‘Dread Pirate’ Trial Shows Alleged Trafficker Diary, Cheap Pot

The trial of the man charged with running the Silk Road online drug bazaar has featured what prosecutors call the diary of a major trafficker, damaging testimony from a friend and a giveaway promotion for the “biggest stoner holiday” of the year.

Prosecutors are set to continue presenting their case Wednesday in federal court in Manhattan after a 1 1/2 day interruption caused by a snowstorm in the Northeast. The government may rest its case next week, while the defendant hasn’t said whether he will take the stand.

Jurors listened closely during the trial’s first two weeks to evidence that the government hopes will tie the man at the defense table, Ross William Ulbricht, to “Dread Pirate Roberts.” That’s the online identity of the person -- or people -- who for almost three years ran the most notorious illicit website on a hidden, anonymous part of cyberspace called the dark net.

“That really is one of the biggest challenges in prosecuting cybercrime,” said Marcus Asner, a former head of the Manhattan U.S. Attorney’s unit that prosecutes computer crime. “With some detective work you often can pin it to a computer, but the challenge then is to pin it to an individual.”

Bitcoins, Drugs

The government claims that from January 2011 to October 2013, Ulbricht ran Silk Road, where customers used bitcoins to buy LSD, heroin, marijuana, Ecstasy, phony identification, computer hacking help and other illegal goods and services from thousands of sellers around the world. If convicted of charges including Internet drug trafficking and conspiracy, he faces the possibility of life in prison.

Asner, now partner in the New York office of the firm Arnold & Porter LLP, said prosecutors face a challenge similar to those in more traditional cases involving drug trafficking, child pornography and identity theft. He said defendants in those cases go to great lengths to keep authorities from figuring out who they are.

Prosecutors showed jurors evidence collected from Ulbricht’s computer, including the diary, a list of servers used to run the site and online computer chats with Silk Road employees, in an effort to prove Ulbricht was in charge of its day-to-day operation.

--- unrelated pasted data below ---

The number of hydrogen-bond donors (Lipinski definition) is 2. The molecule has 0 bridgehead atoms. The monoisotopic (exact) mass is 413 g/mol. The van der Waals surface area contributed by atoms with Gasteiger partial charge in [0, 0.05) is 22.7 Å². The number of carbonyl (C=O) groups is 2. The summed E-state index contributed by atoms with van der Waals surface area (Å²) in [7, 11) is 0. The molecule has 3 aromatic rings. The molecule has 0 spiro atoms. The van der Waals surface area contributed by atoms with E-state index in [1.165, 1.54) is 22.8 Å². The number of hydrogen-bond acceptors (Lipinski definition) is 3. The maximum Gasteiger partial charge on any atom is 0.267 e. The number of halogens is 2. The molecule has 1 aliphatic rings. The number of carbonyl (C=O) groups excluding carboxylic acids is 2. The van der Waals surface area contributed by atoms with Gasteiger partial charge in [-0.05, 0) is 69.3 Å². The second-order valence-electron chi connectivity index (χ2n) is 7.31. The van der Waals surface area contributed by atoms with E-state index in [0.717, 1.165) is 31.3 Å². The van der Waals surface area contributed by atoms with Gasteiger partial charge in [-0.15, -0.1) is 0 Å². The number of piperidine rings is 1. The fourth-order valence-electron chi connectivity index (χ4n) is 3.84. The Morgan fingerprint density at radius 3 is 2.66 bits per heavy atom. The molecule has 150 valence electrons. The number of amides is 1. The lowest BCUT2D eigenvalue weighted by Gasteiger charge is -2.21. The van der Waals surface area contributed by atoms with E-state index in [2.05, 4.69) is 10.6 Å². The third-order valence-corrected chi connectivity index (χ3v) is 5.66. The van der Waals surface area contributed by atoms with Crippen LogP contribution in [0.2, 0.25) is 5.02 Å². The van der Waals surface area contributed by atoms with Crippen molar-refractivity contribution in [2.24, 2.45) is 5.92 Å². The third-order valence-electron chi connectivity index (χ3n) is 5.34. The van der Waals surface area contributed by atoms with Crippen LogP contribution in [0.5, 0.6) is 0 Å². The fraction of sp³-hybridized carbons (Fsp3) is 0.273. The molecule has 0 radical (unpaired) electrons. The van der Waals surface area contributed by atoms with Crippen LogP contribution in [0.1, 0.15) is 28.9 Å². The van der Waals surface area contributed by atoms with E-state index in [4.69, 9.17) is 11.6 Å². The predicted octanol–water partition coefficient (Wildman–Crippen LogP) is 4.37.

Ulbricht took the name “Dread Pirate Roberts” from the 1987 film “The Princess Bride,” prosecutors claim. In the film, the name is taken by a series of pirates, who pass it along to another as each retires.

Ulbricht, who denies breaking the law, claims that’s what happened with Silk Road’s Dread Pirate.

‘Fall Guy’

Ulbricht isn’t required to testify in his defense, and his lawyer, Joshua Dratel, hasn’t disclosed what evidence he may present to show his client’s innocence. Elements of the defense’s theory have emerged in court filings and in Dratel’s opening statement to jurors and his cross-examination of the government’s witnesses.

He argues he was set up as a “fall guy” to take the punishment when the U.S. targeted Silk Road.

Prosecutors said they will also present evidence that Ulbricht tried to arrange as many as six killings, including the murder of a former Silk Road employee. The government claims Ulbricht paid $80,000 to an undercover agent, who misled Ulbricht into believing the hit had been carried out.

In another alleged plot, prosecutors claim Ulbricht paid $150,000 to a drug dealer known as “redandwhite” to kill another Silk Road user, “Friendly Chemist.” Friendly Chemist was blackmailing Ulbricht by threatening to disclose the identities of Silk Road vendors and customers, according to the government.

Baltimore Case

U.S. authorities believe none of the murders were carried out. Ulbrict isn’t charged in the New York case with the attempted murders-for-hire. He’s charged with one of the alleged plots in federal court in Baltimore.

Silk Road used the Tor network, which routs communications through multiple computers, to help users hide their identities while transacting more than 1 million drug transactions, according to the government. Silk Road required the use of bitcoin virtual currency, limiting the ability of authorities to identify people.